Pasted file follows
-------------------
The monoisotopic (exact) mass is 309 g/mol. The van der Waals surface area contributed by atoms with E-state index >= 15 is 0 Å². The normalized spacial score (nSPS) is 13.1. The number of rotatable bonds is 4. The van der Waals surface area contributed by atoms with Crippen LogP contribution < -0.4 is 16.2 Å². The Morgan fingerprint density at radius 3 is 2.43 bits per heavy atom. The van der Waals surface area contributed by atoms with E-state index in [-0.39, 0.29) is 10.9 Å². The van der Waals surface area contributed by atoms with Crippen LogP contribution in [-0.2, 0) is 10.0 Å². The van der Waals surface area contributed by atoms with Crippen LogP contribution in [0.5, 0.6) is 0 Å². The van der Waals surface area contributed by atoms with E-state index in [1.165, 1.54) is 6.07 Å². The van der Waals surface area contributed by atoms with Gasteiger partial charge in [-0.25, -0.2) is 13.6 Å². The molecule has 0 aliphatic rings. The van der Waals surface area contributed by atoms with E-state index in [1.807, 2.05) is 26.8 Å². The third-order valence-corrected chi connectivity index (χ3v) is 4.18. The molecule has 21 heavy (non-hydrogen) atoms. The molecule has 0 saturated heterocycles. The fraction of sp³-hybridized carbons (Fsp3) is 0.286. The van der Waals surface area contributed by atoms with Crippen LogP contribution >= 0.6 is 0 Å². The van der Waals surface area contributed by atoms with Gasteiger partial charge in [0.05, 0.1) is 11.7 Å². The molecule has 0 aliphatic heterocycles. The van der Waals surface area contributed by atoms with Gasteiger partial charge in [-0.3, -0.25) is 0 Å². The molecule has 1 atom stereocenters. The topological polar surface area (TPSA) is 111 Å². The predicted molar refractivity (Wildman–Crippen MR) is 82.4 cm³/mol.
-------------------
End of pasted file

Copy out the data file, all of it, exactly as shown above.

The monoisotopic (exact) mass is 309 g/mol. The van der Waals surface area contributed by atoms with E-state index >= 15 is 0 Å². The normalized spacial score (nSPS) is 13.1. The number of rotatable bonds is 4. The van der Waals surface area contributed by atoms with Crippen LogP contribution < -0.4 is 16.2 Å². The Morgan fingerprint density at radius 3 is 2.43 bits per heavy atom. The van der Waals surface area contributed by atoms with E-state index in [-0.39, 0.29) is 10.9 Å². The van der Waals surface area contributed by atoms with Crippen LogP contribution in [-0.2, 0) is 10.0 Å². The van der Waals surface area contributed by atoms with Crippen LogP contribution in [0.5, 0.6) is 0 Å². The van der Waals surface area contributed by atoms with E-state index in [1.165, 1.54) is 6.07 Å². The van der Waals surface area contributed by atoms with Gasteiger partial charge in [-0.25, -0.2) is 13.6 Å². The molecule has 0 aliphatic rings. The van der Waals surface area contributed by atoms with E-state index in [1.807, 2.05) is 26.8 Å². The third-order valence-corrected chi connectivity index (χ3v) is 4.18. The molecule has 21 heavy (non-hydrogen) atoms. The molecule has 0 saturated heterocycles. The fraction of sp³-hybridized carbons (Fsp3) is 0.286. The van der Waals surface area contributed by atoms with Crippen LogP contribution >= 0.6 is 0 Å². The van der Waals surface area contributed by atoms with Gasteiger partial charge in [0.05, 0.1) is 11.7 Å². The molecule has 0 aliphatic heterocycles. The van der Waals surface area contributed by atoms with Gasteiger partial charge in [-0.3, -0.25) is 0 Å². The molecule has 1 atom stereocenters. The topological polar surface area (TPSA) is 111 Å². The predicted molar refractivity (Wildman–Crippen MR) is 82.4 cm³/mol.